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PRE FACE

TO THE

READER
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HE Publisher of this following
Discourse, has thought fit to ob.

lige the World with a Piece of Curiosity ; it was penu'd about forty Fears since, by the Ingenious and Celebrated Anthor of Hudibras. The Libel which he answers, wins the Labour of one John Cook, Master of Grays. inn, a great Pains-taker in the Mysteries of Rebellion. To give you the Ori. ginal of it, 'tras a studied Investive a. gainjt the Person of King Charles I. before the High Court of Justice, (so cal. led) of infamous Memory; but upon the Non-pleiding of the Royal Marty', 'tw.is afterwards metamorphos'd into a Pam. palet, with the Specious Title of, Kirig Charles's Cale; or an Appeal to all Rational Men concerning his Trial.

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How Rational this Appeal was, may be easily discover'd from those numerous Fallacies and notorious Falsoods, which our Author has detected in him, not only as to what concerns plain Matter of Fact, but also in the Pamphleteer's pretended way of Reasoning, the false Logick, and worse Lam. I shall not enter into the Merits of the Cause ; for i suppose the more Rational Part of Mankind, is abundantly satisfied in the Innocence of that Great Man, Ad to any thing that was laid to his Charge ; and upon that Account, indeed, there would bave been little Occasion at this time of Day to pro.. duce so great an Advocate for his Me. mory, but that there is risen amongAt us a new Rule of the Old Republican Stamp, who have reviv'd tbe Quarrel, and copied ont the obsolete and almost forgotten Scandal of our Libeller, and made it their own. The Author of Ludlow's Letter may be reckoned amongst the firft of these,one that always set up for a Patron of Faction, and a Promoter of the Good Old Cause ; but mew'd himSelf most in thar famous Year, when he mpas one of the Tribunes of the People. I should not have made such a Digreffion upon this Worthy Patriot, but that I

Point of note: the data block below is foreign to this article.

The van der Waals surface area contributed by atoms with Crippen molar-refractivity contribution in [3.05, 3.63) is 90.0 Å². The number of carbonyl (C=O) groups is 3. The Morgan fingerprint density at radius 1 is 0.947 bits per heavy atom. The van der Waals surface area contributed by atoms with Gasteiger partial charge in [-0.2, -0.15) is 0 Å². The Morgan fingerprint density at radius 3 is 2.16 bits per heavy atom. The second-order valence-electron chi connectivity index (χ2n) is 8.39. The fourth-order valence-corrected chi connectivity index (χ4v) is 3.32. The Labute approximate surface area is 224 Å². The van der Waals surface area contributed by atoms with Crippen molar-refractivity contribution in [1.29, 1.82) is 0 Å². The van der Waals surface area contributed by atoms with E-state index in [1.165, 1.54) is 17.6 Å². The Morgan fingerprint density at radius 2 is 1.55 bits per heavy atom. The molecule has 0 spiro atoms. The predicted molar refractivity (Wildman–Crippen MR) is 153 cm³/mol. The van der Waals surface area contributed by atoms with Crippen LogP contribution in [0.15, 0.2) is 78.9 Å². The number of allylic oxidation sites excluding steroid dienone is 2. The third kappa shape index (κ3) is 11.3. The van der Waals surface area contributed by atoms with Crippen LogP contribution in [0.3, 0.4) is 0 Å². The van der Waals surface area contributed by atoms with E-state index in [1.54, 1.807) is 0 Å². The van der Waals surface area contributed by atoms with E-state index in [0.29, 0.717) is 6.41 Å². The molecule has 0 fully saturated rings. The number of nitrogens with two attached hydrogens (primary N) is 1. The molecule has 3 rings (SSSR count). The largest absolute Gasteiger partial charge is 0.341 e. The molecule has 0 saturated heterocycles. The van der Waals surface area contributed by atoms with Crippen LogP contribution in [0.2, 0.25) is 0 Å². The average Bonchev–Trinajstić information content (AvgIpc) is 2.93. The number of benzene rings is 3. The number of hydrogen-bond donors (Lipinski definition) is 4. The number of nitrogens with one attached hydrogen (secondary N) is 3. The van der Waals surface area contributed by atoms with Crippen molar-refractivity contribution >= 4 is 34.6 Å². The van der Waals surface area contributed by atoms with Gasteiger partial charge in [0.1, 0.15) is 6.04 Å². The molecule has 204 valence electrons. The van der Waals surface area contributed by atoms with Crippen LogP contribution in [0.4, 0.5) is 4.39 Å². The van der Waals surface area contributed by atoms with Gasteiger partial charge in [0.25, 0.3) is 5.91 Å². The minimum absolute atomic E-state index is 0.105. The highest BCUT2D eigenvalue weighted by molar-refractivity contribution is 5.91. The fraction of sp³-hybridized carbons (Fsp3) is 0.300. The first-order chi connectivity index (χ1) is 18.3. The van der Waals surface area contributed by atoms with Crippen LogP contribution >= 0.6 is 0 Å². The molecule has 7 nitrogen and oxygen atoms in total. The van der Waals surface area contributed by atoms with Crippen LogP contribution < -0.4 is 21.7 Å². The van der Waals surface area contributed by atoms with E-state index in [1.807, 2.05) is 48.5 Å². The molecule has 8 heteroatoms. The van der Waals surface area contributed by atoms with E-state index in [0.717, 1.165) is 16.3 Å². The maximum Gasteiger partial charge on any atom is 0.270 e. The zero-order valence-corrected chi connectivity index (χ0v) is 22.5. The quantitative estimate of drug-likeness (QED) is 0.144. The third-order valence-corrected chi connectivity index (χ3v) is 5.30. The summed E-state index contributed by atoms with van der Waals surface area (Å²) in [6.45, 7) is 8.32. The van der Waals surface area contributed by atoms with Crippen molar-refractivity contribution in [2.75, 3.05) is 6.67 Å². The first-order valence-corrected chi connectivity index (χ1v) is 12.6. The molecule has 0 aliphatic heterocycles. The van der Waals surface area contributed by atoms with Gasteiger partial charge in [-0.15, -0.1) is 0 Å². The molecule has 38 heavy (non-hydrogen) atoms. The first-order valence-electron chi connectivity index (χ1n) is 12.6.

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find him to intrude amongst bis Friends, Mr. Milton and our Libeller, and seems to be the very copy of their Malice, at least, though not their Wit; and for that Reason, I must confess, he seems to be the least pointed at by our

Answerer, I mall say no more of him s at present, but pass him by with the same Contempt as the Government has Wisely done ; 'tis but unleasonable Qnar. relling with a Man that is arm'd with

so much Dirt, you'll be sure of that, if = you bave nothing else.

I need not trouble the Reader with any Harangue upon our Author, or his Book; I suppose he is no Stranger to the Homester and more Learned Part of the Kingdom; and as for the rest,'tw.is their best Security they were not known by him. I Mall only add, that it was Mr. Butler's Design to print the Dis. course himself, had not Death prevented him ; and since it has fell into the Editor's Hands, 'tis but a Piece of fuo stice to his Memory, to let the World make their Advantage of it,

THE

THE

CASE

OF

King CHARLES J,

Truly Stated.

H

Mr. Cook,

AVING lately seen a Book of yours, which you are plea.

sed to call King CHARL'ES's Cafe, or an Appeal to all Rational Min concerning his Tryal, I was much invi. ted to read it, by the Ingenuity, promised in your Title. For having heard vou stile yourself Solicitor General for

the

theKing'sDreadSovereignty,and your own Honourable Client, the People ; I was much taken with your Impartiality, that not only exempts all Rational Men from being your Clients in this Case, in making them, by your Appeal, your Judges: For no Man, you know, can be Judge in his own Case, but acknowledge your High Court, from which you appeal to all Rational Men to consist of no such : But indeed I had not read many Lines before I found mine own Error as well as yours and your Proceedings nothing agreeable to the plain Dealing I expected from you'; for you presently, fall to insult upon the Unbappiness of your undeserved Adversary, and that with so little Moderation, as if you strove to make it a Question whether his incomparable . Patience, or your own ungoverned Passion, should be the greater Wonder of Men, preposterouf ly concluding bim Guilty, before with one Syllable you had proved him fo: A strange way of doing Justice! which you endeavour to make good by a Strange infolent Railing, and more infolent Proceeding to the secret Coussel} of Almighty

God, from whence

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you

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